The first real clue that something was very wrong was having to answer in the negative when someone asked me directly if I could move. That's no good, I thought, kind of far away. A while later, on my way back in, I stumbled when someone asked me the day. July? No... June. I'm not at work... so it's Saturday. The... 10th? No. Father's Day. The 20th! I finally say, proudly. “Sunday the 21st. Close enough.” the EMT laughed. I was less satisfied. But feeling good enough to not be worried. But it wasn't until I was close to leaving the tent, when one of the NYRR staff asked if I was here with anyone, or if there was anyone I was going to call, and I started mentally bringing up names and dismissing them one by one, due to my own personal insecurities and anxieties, that I knew I was all the way back to being myself.
On the way home, fresh off my spectacular defeat, I couldn't stop thinking about one thing in particular people asked when I started running. “Well what are you running FROM?” har har har. Everyone had a small laugh at that, but I always knew exactly what I was running from. And I held out for a good while. But it had finally caught me.
"Joe, how do YOU keep focus during a long run?"
The question came naturally out of a conversation two runners across from me were having. We were sitting on the Coney Island boardwalk eating pizza after finishing the Brooklyn Half Marathon. The question didn't catch me off guard as much as the fact that I had no idea how to answer it. I felt myself starting to do that thing where I will diagram the question to myself, in my head, without actually speaking, even though the question is essentially an invitation to speak. I'm hyper aware of this tendency for a few reasons, so I finally said the thing that seemed most appropriate, the sentence I'd been thinking over and over as I ran down the long, flat stretch of Ocean Parkway: "There is no tomorrow".
He kind of scoffed, and I thought that was fair. It is technically untrue, and not really a sustainable philosophy. Also, It didn't really answer the question. It was the thing I happened to have been hanging on to during the last stretch of the race. I'd given him no context for it. And it wasn't necessarily the right truth. How DID I keep focus? What does keeping focus look like? "There is no tomorrow" is just this thing I was repeating over and over.
It felt nice to say it out loud, though.
From the first pen, I go out fast. I'm tight, but I'm OK. First mile is 6:30. Second mile, passing the reservoir, is a little harder, but I'm cool. Also 6:30. Keeping this pace is too difficult. I slow down, but running down Harlem Hill pulls me forward. At the base we turn east and head towards the long, snaky incline that takes Harlem Hill's place as the mid-loop killer when you're running clockwise, as the participants in NYRR's 10K Scotland Run were on April 4, 2015. Third mile was 6:29. This could not go on. I turned, and started the climb.
I hate 10Ks. Absolutely hate them. They're fast. They're longer than you think. They hurt. They're the speed of a 5K but twice the pain for twice the distance. Marathons, half marathons, have some clout, some presence; these are impressive distances. But ANYONE can run 6 miles. RIght? There's no glory in a 10K. We all know how hard they are to do well. The necessary combination of a stout mental game and the physical base of all those miles underneath is both compelling, and unique. But really, all in all they're just annoying as fuck.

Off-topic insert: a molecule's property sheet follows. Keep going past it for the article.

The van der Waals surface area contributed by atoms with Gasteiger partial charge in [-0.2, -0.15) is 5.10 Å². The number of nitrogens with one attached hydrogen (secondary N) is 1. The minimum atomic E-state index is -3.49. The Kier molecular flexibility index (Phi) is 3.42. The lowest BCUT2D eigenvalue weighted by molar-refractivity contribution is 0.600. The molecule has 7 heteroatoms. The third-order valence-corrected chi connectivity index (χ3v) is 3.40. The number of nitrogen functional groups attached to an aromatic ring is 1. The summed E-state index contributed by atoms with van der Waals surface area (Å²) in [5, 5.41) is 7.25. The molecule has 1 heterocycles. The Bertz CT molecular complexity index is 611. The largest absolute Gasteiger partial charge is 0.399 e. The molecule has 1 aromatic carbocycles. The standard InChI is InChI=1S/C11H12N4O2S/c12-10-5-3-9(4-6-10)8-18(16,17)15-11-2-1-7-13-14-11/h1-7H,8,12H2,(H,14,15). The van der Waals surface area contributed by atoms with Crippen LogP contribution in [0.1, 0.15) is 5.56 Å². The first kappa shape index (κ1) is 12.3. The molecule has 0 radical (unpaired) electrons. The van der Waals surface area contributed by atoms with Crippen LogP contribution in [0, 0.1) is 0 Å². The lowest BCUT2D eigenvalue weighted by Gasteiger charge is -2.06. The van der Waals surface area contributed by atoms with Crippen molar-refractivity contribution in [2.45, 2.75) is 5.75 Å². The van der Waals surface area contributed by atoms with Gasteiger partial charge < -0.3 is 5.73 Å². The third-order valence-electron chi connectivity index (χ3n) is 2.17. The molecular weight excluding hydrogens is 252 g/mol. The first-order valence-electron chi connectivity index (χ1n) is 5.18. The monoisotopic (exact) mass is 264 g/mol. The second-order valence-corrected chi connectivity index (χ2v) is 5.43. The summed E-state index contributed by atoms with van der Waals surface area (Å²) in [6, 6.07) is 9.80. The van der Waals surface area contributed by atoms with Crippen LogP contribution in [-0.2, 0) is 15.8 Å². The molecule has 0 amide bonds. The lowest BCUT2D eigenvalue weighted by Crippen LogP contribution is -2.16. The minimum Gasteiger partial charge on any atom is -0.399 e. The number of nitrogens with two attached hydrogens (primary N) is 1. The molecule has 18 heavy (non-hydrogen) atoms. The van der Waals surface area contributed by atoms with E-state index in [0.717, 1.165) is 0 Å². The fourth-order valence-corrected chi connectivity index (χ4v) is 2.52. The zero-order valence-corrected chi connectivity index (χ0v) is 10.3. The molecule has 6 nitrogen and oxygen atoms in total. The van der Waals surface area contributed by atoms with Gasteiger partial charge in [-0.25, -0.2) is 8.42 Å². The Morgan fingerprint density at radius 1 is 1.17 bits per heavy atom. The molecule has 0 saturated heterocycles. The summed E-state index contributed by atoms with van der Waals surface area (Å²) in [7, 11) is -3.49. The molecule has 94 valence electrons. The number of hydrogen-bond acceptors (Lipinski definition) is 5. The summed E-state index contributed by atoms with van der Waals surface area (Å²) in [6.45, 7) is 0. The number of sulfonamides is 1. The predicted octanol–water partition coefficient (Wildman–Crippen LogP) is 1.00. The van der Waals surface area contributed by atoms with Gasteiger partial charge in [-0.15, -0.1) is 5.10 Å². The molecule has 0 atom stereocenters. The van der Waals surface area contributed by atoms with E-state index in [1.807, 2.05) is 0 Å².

What a long strange trip it's been! Coach plays its Farewell Show at Sidewalk Cafe.
Holy shit. I ran a half marathon. (on 1/25/2015) That was amazing. Even going into it fully trained and prepared, it was probably the most physically demanding thing I've ever done. I'm racking my brain to think of something that even comes close. Even having put in all the requisite work, the long runs, the speedwork, the mental prep, nothing really prepared me for the hustle or the distance. A long flat run of 11 miles and a hilly, crowded, adrenalin fueled 13.1 don't seem like they would be too far apart, but they are.
My day started waking up at 6:30 and doing some light stretching and pushups to get the blood going. Nothing crazy, just moving around a bit. After eating a Clif Bar I strolled through a dead empty Times Square at 7am to catch the train up to Central Park. When I got to 59th street there were a bunch of other runners lingering underground... I wish I had a picture of that because it was really funny. Everyone was checking each other out, making playlists, checking their phone. I didn't hang too long because I was anxious to find a bathroom for one last pee and get to the park.
Many thanks to long time Dogs friend Jon Savoy for capturing a few songs from our show at Sidewalk Cafe on Feb 7th. Shown are The Wrecking Crew, Nyack, and Shoulda Coulda Woulda.
In 2010 I released an album LIFE OUT EAST and asked my friend Nick Courage wrote the liner notes. I just came across the old doc file on my computer and realized they weren't actually online anywhere so I decided to post. I'd made them into little booklets and gave them out with the CDs at the album release but don't think they've been published elsewhere:
Life Out East
It’s February 13th, 2009 - the day before Valentine’s Day - and Joe Yoga is about a quarter done with Life Out East, the one he’ll be doing “everything right on this time.” Almost a year earlier to the day, Yoga released his solo debut, The Dreamless Sea, a collection of twelve ethereal bedroom recordings that play like Daniel Johnston waking up from a New Weird American dream and rubbing the weekday crust from his Saturday morning eyes.